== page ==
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Monopsony: Definition, Causes, Objections, And Example Monopsony: Definition, Causes, Objections, And Example


Monopsony: Definition, Causes, Objections, And Example

Learn about the concept of monopsony in finance, including its definition, causes, objections, and an illustrative example.

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Monopsony: Definition, Causes, Objections, and Example

Finance is a vast and complex field that encompasses various aspects of managing and investing money. In this blog post, we will delve into the concept of monopsony, its definition, causes, objections, and present a real-world example. So, let’s dive in and explore the fascinating world of monopsony!

Key Takeaways:

  • Monopsony refers to a market structure in which there is only one buyer or a dominant buyer of a particular good or service.
  • Causes of monopsony include barriers to entry, buyer collusion, and government regulations.

What is Monopsony?

In simple terms, monopsony is a market situation where there is only one buyer or a dominant buyer for a specific product or service. Just like a monopoly exists when there is a single seller, a monopsony occurs when there is a single buyer. This can give the buyer significant market power and influence over prices and the terms of trade.

Despite being relatively less discussed compared to monopoly, monopsony can have a significant impact on the market dynamics, especially in communities and industries where there are limited or no alternatives for suppliers.

Causes of Monopsony

Several factors can contribute to the creation of a monopsony market:

  1. Barriers to Entry: High barriers to entry, such as substantial capital requirements or legal restrictions, can prevent potential buyers from entering the market. This lack of competition allows the existing buyer to consolidate power and become a monopsony.
  2. Buyer Collusion: When multiple buyers collude and engage in anticompetitive practices, they can collectively dominate the market and behave as a monopsony. These buyers might coordinate their purchasing activities, control prices, or impose restrictive conditions on suppliers.
  3. Government Regulations: In some cases, government regulations and policies can inadvertently create monopsony situations. For example, when governments award exclusive contracts to a single buyer, it can lead to a monopsonistic market structure.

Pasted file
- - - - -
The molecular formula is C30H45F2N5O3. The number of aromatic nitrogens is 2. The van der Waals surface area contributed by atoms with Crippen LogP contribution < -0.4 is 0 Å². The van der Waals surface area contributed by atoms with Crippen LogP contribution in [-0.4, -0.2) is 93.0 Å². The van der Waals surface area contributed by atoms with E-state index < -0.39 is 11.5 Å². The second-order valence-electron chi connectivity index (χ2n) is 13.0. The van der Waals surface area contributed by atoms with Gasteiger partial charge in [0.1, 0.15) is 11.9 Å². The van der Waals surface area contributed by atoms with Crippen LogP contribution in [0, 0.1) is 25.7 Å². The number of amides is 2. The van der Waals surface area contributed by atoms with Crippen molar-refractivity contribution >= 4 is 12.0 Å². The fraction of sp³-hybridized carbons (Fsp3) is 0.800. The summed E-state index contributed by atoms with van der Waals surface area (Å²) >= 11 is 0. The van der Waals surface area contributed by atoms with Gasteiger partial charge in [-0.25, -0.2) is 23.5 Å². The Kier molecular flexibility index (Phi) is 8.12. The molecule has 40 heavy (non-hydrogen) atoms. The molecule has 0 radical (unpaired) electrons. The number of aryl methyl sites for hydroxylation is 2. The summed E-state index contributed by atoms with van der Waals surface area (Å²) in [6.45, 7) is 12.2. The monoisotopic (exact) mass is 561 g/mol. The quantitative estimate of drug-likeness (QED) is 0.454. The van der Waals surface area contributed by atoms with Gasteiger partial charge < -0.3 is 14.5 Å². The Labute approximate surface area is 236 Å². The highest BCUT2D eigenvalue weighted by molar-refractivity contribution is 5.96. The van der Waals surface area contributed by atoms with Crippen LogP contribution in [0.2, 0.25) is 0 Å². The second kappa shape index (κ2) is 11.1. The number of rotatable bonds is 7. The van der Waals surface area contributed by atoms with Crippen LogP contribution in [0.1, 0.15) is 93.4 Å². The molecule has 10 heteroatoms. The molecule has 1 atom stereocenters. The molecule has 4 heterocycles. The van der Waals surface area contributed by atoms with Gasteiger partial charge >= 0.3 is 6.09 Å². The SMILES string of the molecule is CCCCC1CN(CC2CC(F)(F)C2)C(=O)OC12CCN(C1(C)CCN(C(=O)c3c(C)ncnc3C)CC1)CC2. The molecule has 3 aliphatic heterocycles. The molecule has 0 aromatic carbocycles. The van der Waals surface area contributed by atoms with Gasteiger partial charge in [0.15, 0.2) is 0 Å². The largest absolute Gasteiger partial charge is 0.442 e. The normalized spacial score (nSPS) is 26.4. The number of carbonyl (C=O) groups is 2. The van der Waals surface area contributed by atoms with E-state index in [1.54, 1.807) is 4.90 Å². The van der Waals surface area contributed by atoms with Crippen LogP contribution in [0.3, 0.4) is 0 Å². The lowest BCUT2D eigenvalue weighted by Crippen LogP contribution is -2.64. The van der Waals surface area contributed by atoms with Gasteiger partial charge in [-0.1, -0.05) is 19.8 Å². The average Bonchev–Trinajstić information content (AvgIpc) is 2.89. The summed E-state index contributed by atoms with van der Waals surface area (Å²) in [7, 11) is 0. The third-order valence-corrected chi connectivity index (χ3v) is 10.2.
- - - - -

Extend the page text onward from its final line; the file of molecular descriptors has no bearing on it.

Objections to Monopsony

Monopsony market structures often face objections due to their potential negative impact on various stakeholders:

  • Suppliers: Suppliers may suffer reduced bargaining power, lower profits, and limited market access due to the dominance of the monopsonistic buyer.
  • Consumers: Though a monopsony buyer may have the power to negotiate lower prices, this does not always translate into lower prices for consumers. In some cases, the buyer may keep the majority of the savings, resulting in limited benefits for consumers.
  • Competition: Monopsonies can hinder fair competition, limiting innovation and stifling potential new entrants. This lack of competition can harm the overall market and hinder economic growth.

Example of Monopsony: Amazon’s Dominance in Publishing

A well-known example of monopsony can be found in the publishing industry, with Amazon’s position as a dominant buyer or “gatekeeper” in the e-book market. Amazon’s market share and control over distribution channels allow them to set lower prices and dictate terms to publishers and authors.

The objections in this case include concerns about Amazon’s influence on pricing, limited negotiation power for authors, and potential barriers to entry for smaller publishers. These issues have sparked debates surrounding competition, consumer welfare, and the need for regulatory intervention to mitigate the effects of their monopsony power.


The concept of monopsony sheds light on an important aspect of market dynamics, where a single buyer or a dominant buyer holds significant power over suppliers and market conditions. Understanding the causes, objections, and real-world examples of monopsony can help us recognize its effects and advocate for fair competition. By promoting a competitive and diverse market environment, we can strive for better outcomes for all stakeholders involved.